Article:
On the flip side of the positives, if you look at the art used to promote this Blu-ray you would be led to believe that this is a balls out creature feature, but that is a bit of a complete fucking lie, as that monster is present in the film for roughly 5 seconds out of a near ninety minute run time. Also, this film is more of a slow burn rather than the high body count/constant murder biz type of picture fans of the slasher genre are accustomed to. If you look past those two things, you will however be left with a nice little thriller with heaps of atmosphere.
As for the extras on this release, Arrow Video has once again gone completely apeshit. Kicking things off are two audio commentaries; one featuring writer/director J.S. Cardone, production executive Eric Weston, and actress Carol Kottenbrook, and the other with The Hysteria Continues podcast. Both tracks are a great listen with the former filled with anecdotes of the film’s production, and the later relating personal experiences viewing the film. Following that is a nearly fifty minute audio interview with composer Robert Folk, as well as isolated tracks from the film’s score that play over the feature (so yeah, like a partial third commentary), as well as one of those super annoying (and completely pointless) audience reaction tracks from a screening of the flick. Moving on we have a nearly sixty minute, brand new “making of” documentary that covers all aspects of The Slayer‘s history in detail, a look at the film’s locations as they stand today, a feature on the premier of the remastered version of the film at the Tybee Theater (which served as the ruined theater in the film…and from which that audience audio track was culled), a stills gallery, and the film’s trailer.
Bottom line; if you are in the mood for a slasher with more atmospherics than hysterics (and with a tinge of nightmare logic thrown in for kicks)…then The Slayer is the fright flick for you!
-Guest Review by Shane Migliavacca
Last season we meet Lucifer Morningstar, retired ruler of Hell, just chilling in L.A. at his swank nightclub Lux. Over the course of the season he went to therapy, became a police consultant (working with his partner Chloe…a woman who’s presence makes him mortal), and contended with his older brother Amenadiel (who thinks ol’ Big L belongs back in Hell). At the end of Season One, Lucifer briefly returned to Hell and discovered that his mother had escaped her imprisonment there and was now on Earth.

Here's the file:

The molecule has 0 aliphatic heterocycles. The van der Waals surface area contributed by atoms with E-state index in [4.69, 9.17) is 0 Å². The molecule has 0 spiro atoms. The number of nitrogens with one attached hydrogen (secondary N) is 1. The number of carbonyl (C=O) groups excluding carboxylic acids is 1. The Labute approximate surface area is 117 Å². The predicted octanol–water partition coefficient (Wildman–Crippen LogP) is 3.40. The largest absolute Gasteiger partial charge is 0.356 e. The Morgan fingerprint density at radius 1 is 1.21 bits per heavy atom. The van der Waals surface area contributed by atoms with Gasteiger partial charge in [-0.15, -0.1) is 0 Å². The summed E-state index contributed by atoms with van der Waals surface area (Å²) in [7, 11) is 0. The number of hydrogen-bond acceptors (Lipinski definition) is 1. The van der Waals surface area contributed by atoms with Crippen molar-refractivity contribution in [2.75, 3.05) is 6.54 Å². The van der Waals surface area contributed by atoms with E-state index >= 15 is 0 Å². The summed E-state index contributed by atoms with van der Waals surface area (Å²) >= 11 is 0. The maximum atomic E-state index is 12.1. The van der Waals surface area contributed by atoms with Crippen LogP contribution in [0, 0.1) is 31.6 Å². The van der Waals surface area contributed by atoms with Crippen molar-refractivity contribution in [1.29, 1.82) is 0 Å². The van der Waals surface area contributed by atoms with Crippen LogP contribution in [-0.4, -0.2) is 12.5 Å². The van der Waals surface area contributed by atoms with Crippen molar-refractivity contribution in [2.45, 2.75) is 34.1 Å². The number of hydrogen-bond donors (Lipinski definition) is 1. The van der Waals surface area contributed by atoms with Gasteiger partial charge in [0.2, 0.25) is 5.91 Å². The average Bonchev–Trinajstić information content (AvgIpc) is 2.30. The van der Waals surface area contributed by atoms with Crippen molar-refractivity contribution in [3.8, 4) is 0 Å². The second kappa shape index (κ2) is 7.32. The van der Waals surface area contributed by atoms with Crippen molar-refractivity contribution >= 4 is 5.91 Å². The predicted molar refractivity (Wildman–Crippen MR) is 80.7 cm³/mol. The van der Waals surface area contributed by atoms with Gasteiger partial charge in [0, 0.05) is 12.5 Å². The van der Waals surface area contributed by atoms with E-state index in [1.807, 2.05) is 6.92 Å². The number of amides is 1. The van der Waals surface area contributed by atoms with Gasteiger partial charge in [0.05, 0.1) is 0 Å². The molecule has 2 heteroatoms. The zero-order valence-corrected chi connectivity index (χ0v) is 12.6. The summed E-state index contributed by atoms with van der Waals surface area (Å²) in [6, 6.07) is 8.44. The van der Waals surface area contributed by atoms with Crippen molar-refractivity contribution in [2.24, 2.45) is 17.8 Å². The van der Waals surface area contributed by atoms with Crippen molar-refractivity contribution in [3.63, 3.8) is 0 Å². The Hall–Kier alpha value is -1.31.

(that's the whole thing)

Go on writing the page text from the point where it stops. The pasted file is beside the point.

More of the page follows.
Season Two starts with Lucifer searching for the presence of his mother while still talking to a shrink and solving crimes with Chloe (who is dealing with the struggle of being a single parent). Lucifer’s brother Amenadiel (now on Earth and losing his powers) joins his brother’s quest for Mommy Dearest…and when she finally does show up (inhabiting the body of a recently murdered woman no less) it’s not what they’re expecting, as she apparently just wants to reconnect with her sons. But there’s other trouble afoot, as another member of their family arrives…namely Uriel, who wishes to return their mother to hell (which he hopes to do by threatening Chloe’s life to force Lucifer’s cooperation).
Lucifer Season Two does what every good second season should; it raises the stakes for our main characters, expands the cast, and further explores it’s mythology. Speaking of expanding the cast, the character of Lucifer’s mother is played perfectly by new cast member Tricia Helfer…she’s both scheming and caring, and her main goal, getting back into heaven to overthrow God, really helps expand the scope of the show. This season’s other standout new character is Ella Lopez played by Aimee Garcia. Ella is a newly arrived forensic scientist who helps Chloe and Lucifer on cases. She a bit nerdy, fun loving, and has a strong spiritual faith that never seems forced…a nice dichotomy for the established cast to play off of.
Along with the two new cast members the series had some cool guest stars this go around as well. The Sopranos’ Michael Imperioli as Uriel, Buffy and Angel star Charisma Carpenter, action star Mark Dacascos, and “Marvin” himself, Phil LaMarr.
As with last season Tom Ellis is incredible as Lucifer Morningstar. He can be a bit of a snarky jerk, but he’s charming and narcissistic as well. This sounds off-putting, but he can be very caring when it comes to Chloe and his family. While we are on the subject of Chloe, we learn why her presence makes Lucifer mortal this season. It was handled really well, but I have to admit I wasn’t expecting the show to revel that secret so soon in the series.
Along with all of the excellent episodes, we also get some bonus material in this collection including: the Lucifer: 2016 Comic-Con Panel, a featurette on the show’s mythology, deleted scenes and a gag reel.
To sum up; I highly enjoyed Season Two of Lucifer…it successfully builds on what came before while adding new elements, new characters, and expanding the world of the story.